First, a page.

fzf – Command-line Fuzzy Finder on macOS X

If you master your Terminal it always looks like you are a superhero. Therefore, I always try to present a lot using terminal during my lecture, just to provide some smoke and mirrors.

However, I am far away from mastering Terminal truly. Therefore, it comes in handy that one of my students pointed me to reverse-i-search which is available on Terminal.

Wich this reverse lookup you can search through previous commands used in Terminal before. While this is an awesome feature you can activate by control-r on macOS, it does not allow you to search for similar commands used before. It always shows just exact matches of what you typed.

reverse-i-search on macOS

To search through similar typed commands, you can use fzf, a command-line fuzzy finder available at GitHub.

It’s an interactive Unix filter for command-line that can be used with any list; files, command history, processes, hostnames, bookmarks, git commits, etc.

Installing on macOS using Homebrew

For your convenience you can install fzf using Homebrew using the command

brew install fzf 

For me, the bash integration was not available after the installation. After some investigation (I might haven’t read the instruction well enough), I realized the installation script needs to be run:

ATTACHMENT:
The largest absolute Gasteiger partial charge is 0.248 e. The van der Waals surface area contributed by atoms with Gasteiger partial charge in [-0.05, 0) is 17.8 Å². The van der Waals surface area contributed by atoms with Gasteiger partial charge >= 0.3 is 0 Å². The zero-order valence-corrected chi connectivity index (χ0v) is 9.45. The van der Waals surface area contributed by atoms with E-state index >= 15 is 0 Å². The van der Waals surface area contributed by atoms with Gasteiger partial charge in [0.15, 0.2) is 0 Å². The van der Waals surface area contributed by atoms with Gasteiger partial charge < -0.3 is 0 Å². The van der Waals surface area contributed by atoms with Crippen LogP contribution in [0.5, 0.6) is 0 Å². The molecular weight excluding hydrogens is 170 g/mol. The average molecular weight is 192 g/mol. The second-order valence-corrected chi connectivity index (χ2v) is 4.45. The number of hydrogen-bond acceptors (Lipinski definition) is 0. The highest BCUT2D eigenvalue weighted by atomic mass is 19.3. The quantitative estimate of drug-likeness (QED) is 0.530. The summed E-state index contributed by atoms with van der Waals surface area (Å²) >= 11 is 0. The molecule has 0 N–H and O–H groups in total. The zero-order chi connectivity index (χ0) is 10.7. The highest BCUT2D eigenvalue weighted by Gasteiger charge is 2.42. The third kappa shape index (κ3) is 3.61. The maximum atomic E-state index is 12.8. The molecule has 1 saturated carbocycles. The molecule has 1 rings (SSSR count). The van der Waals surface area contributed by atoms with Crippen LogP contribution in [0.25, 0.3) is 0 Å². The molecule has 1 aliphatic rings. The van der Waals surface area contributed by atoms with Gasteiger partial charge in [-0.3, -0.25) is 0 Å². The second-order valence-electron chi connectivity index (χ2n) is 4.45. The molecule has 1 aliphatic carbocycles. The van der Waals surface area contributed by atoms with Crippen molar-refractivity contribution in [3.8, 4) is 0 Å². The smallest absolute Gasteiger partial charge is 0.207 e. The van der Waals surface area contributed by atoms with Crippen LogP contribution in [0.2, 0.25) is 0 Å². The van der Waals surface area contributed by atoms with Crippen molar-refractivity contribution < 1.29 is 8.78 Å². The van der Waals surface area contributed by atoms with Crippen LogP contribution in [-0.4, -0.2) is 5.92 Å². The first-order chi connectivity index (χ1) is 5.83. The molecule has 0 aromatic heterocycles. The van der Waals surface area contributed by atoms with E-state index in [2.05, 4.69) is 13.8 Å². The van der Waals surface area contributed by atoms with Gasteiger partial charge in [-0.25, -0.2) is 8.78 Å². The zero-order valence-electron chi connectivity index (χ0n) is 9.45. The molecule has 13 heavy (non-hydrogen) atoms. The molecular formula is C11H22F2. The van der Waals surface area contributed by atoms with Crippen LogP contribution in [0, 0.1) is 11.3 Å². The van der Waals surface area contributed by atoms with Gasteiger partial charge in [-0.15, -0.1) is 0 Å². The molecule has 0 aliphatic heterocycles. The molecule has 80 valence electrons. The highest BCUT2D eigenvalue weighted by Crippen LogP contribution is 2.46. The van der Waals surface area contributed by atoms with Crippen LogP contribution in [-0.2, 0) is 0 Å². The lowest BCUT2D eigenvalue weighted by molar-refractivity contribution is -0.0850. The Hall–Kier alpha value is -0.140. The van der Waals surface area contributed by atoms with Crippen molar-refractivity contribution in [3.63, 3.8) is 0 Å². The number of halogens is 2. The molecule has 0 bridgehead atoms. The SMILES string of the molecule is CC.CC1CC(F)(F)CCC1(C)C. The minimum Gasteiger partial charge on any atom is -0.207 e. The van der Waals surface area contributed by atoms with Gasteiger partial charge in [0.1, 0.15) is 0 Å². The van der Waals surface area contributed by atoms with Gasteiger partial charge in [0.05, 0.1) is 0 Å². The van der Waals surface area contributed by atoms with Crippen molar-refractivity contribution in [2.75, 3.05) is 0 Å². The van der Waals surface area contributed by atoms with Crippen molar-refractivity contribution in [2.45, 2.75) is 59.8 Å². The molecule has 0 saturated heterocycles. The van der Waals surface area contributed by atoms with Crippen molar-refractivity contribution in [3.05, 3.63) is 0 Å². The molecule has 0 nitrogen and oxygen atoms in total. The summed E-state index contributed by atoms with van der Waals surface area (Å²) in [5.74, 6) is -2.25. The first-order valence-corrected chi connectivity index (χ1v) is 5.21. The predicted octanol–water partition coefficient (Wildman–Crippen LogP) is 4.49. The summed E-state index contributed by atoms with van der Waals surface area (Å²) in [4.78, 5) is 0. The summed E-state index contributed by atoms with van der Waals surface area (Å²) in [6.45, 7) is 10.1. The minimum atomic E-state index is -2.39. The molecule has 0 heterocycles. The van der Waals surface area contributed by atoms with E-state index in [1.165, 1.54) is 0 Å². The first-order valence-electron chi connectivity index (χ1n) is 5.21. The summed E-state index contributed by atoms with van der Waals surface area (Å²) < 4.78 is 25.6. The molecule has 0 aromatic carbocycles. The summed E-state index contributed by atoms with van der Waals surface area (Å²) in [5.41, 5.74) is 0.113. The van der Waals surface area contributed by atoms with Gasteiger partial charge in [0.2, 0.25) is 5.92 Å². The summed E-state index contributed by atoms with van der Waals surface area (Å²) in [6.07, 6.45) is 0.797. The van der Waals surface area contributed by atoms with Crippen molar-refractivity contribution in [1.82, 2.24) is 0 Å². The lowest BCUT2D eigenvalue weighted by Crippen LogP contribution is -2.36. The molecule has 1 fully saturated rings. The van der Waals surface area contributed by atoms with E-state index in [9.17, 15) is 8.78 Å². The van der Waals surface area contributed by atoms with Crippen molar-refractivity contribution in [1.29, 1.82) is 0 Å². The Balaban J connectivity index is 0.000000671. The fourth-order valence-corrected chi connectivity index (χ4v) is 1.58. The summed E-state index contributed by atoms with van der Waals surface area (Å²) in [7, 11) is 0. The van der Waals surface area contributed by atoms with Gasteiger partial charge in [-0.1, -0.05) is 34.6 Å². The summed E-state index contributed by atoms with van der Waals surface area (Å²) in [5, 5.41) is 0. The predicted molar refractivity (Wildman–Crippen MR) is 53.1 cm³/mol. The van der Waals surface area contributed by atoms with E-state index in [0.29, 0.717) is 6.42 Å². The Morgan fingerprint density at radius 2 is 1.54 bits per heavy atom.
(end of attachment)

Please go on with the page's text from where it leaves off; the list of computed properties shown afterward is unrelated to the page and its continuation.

/usr/local/opt/fzf/install

Eventually, the installation routines put [ -f ~/.fzf.bash ] && source ~/.fzf.bash into .bashrc. I run into this issue some time before. Reading through this article on Scripting OS X might give you an idea why it does not run.

When you open a terminal application, it does not ask for login. You will just get a command prompt. In other versions of Unix or Linux, this will not run the .bash_profile but a different file .bashrc. The underlying idea is that the .bash_profile should be run only once when you login, and the .bashrc for every new interactive shell.

However, Terminal.app on macOS, does not follow this convention. When Terminal.app opens a new window, it will run .bash_profile. Not, as users familiar with other Unix systems would expect.bashrc.

Moving the line mentioned above into .bash_profile and deleting .bashrc eventually solved the issue. After restarting Terminal the key bindings CTRL-R and CTRL-T have been available as expected.

fzf command-line fuzzy search

With this little trick the installations of fzf works quite well on macOS X Mojave.

tl;dr

Use reverse-i-search by pressing control-r on macOS to search previous commands typed in Terminal. In addition, you can use fzf, a command-line fuzzy finder to find similar commands and all other kinds of stuff.

To install run

  • brew install fzf
  • /usr/local/opt/fzf/install
  • copy [ -f ~/.fzf.bash ] && source ~/.fzf.bash from .bashrc into ~/.bash_profile (and remove .bashrc if not needed) or source .basrc from .bash_profile

Link: https://github.com/junegunn/fzf

2 thoughts on “fzf – Command-line Fuzzy Finder on macOS X

  1. andreas Post author

    Also a nice one. I will definitely give it a try. Looking forward to see how well this one works on macOS 🙂

    Reply

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